ADP-ribosylation is a well-known posttranslational modification in which the ADP-ribose moiety is transferred from NAD+ to a targeted amino acid on the target protein after nicotinamide is released. This reaction is catalyzed by a superfamily of ARTs found in prokaryotes and eukaryotes, including humans. Based on their target specificity, bacterial ARTs have been traditionally classified into four types: type I includes cholera toxin, which ADP-ribosylates Gsα [14], and pertussis toxin, which ADP-ribosylates both Gi and Go [1517]; type II includes diphtheria toxin [18, 19] and exotoxin A from Pseudomonas aeruginosa [20, 21], which modify elongation factor 2; type III includes the C3 toxin from C. botulinum, which ADP-ribosylates RhoA [22]; type IV includes iota toxin from C. perfringens, which ADP-ribosylates actin [23]. All of these toxins possess three important motifs R/H, S-T-S, and E/Q-X-E. The last motif is on the ADP-ribosylating turn–turn loop (ARTT-loop: φ-X-X-(E/Q)-X-E) which is the crucial substrate recognition loop proposed by Han et al [2428]. Type IV ARTs have been identified as an enzymatic unit of binary toxins, including Ia, CDT component a (CDTa), and C2-I [29]. Interestingly, type IV and III toxins are structurally similar, but their targets and modified residues are totally different; type IV toxins (e.g., Ia) ADP-ribosylate Arg177 of actin, while type III toxins (e.g., C3) ADP-ribosylate Asn41 of RhoA [30].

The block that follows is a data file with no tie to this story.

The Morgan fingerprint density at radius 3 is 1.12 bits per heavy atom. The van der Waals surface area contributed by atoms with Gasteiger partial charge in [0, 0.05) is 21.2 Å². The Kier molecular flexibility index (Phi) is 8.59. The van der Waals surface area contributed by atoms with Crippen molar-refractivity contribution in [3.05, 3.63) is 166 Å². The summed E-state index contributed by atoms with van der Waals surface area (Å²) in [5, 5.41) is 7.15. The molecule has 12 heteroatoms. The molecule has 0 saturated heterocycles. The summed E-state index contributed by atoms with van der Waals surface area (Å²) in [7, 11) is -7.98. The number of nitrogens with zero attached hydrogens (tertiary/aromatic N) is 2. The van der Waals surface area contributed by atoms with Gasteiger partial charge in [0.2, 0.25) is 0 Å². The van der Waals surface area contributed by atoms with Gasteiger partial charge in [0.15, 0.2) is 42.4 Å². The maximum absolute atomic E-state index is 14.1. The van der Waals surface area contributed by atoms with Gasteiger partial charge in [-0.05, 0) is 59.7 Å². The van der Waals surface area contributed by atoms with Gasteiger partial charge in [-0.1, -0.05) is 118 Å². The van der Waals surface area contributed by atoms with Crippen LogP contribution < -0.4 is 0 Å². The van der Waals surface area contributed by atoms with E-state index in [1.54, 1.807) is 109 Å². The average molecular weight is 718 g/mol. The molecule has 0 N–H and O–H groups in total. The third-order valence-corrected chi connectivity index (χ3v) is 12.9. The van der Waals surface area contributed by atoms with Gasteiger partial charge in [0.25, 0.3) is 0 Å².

Recent structural and functional analyses of Ia (type IV) -actin complex have revealed [31, 32] that Ia's fives loops [loop I (Tyr60-Tyr62), loop II (R248-Y251: active site loop), loop III (G298-Y311), loop IV (S347-R352: phosphate-nicotinamide (PN) loop), loop V (G374-E380:ADP-ribosylating turn turn (ARTT) loop] are important for the recognition of α-actin [31, 32]. Interestingly, loop I on the N-terminal domain is important for the actin binding. Though α-actin is recognized by Ia without any large conformational change [31, 32], the structural and functional analysis of C3 (type III)-RhoA revealed that both C3 and RhoA need to adopt a conformational change in order to recognize each other [33]. The ARTT-loop is very important for recognition of substrate proteins and modified residues; Tyr180 (φ: an aromatic residue on the first turn of the ARTT-loop) of the former turn binds RhoA via hydrophobic interaction, and Gln183 of the latter turn is crucial for recognition of modified residue Asn41 of RhoA. The complex structure of C3-RhoA shows the ARTT-loop is crucial for substrate recognition. However, in the Ia–actin complex, ARTT-loop recognition has not yet been confirmed. Furthermore, there is a much greater variety of amino acids that are ADP-ribosylated by other ARTs, such as pertussis toxin modifies Cys residue and novel P. luminescens ART TccC3 modifies Thr residue [34]. Thus, which factors determine the specificity of the ARTs requires further clarification [35].